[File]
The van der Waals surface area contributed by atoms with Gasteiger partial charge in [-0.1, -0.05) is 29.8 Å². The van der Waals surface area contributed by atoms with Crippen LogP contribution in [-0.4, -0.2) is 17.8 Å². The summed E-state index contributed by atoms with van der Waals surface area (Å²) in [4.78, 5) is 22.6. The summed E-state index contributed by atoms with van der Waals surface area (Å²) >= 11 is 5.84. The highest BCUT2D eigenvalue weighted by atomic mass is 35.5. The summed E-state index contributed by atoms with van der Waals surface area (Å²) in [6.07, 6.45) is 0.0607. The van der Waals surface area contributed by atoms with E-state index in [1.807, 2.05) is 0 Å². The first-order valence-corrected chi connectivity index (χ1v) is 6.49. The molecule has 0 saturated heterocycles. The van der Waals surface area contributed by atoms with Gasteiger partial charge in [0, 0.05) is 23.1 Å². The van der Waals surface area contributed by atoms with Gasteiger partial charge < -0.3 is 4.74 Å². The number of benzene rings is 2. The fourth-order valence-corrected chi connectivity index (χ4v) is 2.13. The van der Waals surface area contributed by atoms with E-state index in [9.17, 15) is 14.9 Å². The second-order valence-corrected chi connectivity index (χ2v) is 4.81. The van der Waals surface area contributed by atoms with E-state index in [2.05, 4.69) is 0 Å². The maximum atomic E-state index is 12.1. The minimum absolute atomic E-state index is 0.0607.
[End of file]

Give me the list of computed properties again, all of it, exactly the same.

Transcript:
The van der Waals surface area contributed by atoms with Gasteiger partial charge in [-0.1, -0.05) is 29.8 Å². The van der Waals surface area contributed by atoms with Crippen LogP contribution in [-0.4, -0.2) is 17.8 Å². The summed E-state index contributed by atoms with van der Waals surface area (Å²) in [4.78, 5) is 22.6. The summed E-state index contributed by atoms with van der Waals surface area (Å²) >= 11 is 5.84. The highest BCUT2D eigenvalue weighted by atomic mass is 35.5. The summed E-state index contributed by atoms with van der Waals surface area (Å²) in [6.07, 6.45) is 0.0607. The van der Waals surface area contributed by atoms with E-state index in [1.807, 2.05) is 0 Å². The first-order valence-corrected chi connectivity index (χ1v) is 6.49. The molecule has 0 saturated heterocycles. The van der Waals surface area contributed by atoms with Gasteiger partial charge in [0, 0.05) is 23.1 Å². The van der Waals surface area contributed by atoms with Gasteiger partial charge < -0.3 is 4.74 Å². The number of benzene rings is 2. The fourth-order valence-corrected chi connectivity index (χ4v) is 2.13. The van der Waals surface area contributed by atoms with E-state index in [9.17, 15) is 14.9 Å². The second-order valence-corrected chi connectivity index (χ2v) is 4.81. The van der Waals surface area contributed by atoms with E-state index in [2.05, 4.69) is 0 Å². The maximum atomic E-state index is 12.1. The minimum absolute atomic E-state index is 0.0607.